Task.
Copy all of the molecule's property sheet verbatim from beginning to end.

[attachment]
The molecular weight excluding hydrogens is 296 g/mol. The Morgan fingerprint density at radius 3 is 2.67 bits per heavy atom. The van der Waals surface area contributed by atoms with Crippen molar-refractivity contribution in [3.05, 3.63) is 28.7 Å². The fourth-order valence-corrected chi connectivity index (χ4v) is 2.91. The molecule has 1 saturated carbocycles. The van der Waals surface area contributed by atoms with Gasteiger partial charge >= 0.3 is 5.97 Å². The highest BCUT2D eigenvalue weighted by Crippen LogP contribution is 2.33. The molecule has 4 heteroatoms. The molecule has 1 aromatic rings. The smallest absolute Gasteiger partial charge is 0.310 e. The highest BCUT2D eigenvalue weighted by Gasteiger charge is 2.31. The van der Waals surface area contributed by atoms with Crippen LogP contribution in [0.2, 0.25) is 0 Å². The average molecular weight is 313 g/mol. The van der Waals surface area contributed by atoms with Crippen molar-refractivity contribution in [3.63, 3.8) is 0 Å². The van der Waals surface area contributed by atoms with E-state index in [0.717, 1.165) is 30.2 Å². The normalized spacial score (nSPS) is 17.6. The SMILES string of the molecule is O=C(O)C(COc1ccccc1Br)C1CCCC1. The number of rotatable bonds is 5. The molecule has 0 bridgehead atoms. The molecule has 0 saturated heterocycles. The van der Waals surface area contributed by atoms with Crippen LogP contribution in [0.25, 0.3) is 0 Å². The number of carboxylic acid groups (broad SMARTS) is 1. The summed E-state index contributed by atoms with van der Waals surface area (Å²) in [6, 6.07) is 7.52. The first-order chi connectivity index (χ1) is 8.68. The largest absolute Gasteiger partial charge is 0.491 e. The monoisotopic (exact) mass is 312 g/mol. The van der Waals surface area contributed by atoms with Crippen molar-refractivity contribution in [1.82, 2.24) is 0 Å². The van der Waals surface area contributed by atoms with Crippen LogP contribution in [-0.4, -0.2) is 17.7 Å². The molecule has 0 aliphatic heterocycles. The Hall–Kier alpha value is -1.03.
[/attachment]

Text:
The molecular weight excluding hydrogens is 296 g/mol. The Morgan fingerprint density at radius 3 is 2.67 bits per heavy atom. The van der Waals surface area contributed by atoms with Crippen molar-refractivity contribution in [3.05, 3.63) is 28.7 Å². The fourth-order valence-corrected chi connectivity index (χ4v) is 2.91. The molecule has 1 saturated carbocycles. The van der Waals surface area contributed by atoms with Gasteiger partial charge >= 0.3 is 5.97 Å². The highest BCUT2D eigenvalue weighted by Crippen LogP contribution is 2.33. The molecule has 4 heteroatoms. The molecule has 1 aromatic rings. The smallest absolute Gasteiger partial charge is 0.310 e. The highest BCUT2D eigenvalue weighted by Gasteiger charge is 2.31. The van der Waals surface area contributed by atoms with Crippen LogP contribution in [0.2, 0.25) is 0 Å². The average molecular weight is 313 g/mol. The van der Waals surface area contributed by atoms with Crippen molar-refractivity contribution in [3.63, 3.8) is 0 Å². The van der Waals surface area contributed by atoms with E-state index in [0.717, 1.165) is 30.2 Å². The normalized spacial score (nSPS) is 17.6. The SMILES string of the molecule is O=C(O)C(COc1ccccc1Br)C1CCCC1. The number of rotatable bonds is 5. The molecule has 0 bridgehead atoms. The molecule has 0 saturated heterocycles. The van der Waals surface area contributed by atoms with Crippen LogP contribution in [0.25, 0.3) is 0 Å². The number of carboxylic acid groups (broad SMARTS) is 1. The summed E-state index contributed by atoms with van der Waals surface area (Å²) in [6, 6.07) is 7.52. The first-order chi connectivity index (χ1) is 8.68. The largest absolute Gasteiger partial charge is 0.491 e. The monoisotopic (exact) mass is 312 g/mol. The van der Waals surface area contributed by atoms with Crippen molar-refractivity contribution in [1.82, 2.24) is 0 Å². The van der Waals surface area contributed by atoms with Crippen LogP contribution in [-0.4, -0.2) is 17.7 Å². The molecule has 0 aliphatic heterocycles. The Hall–Kier alpha value is -1.03.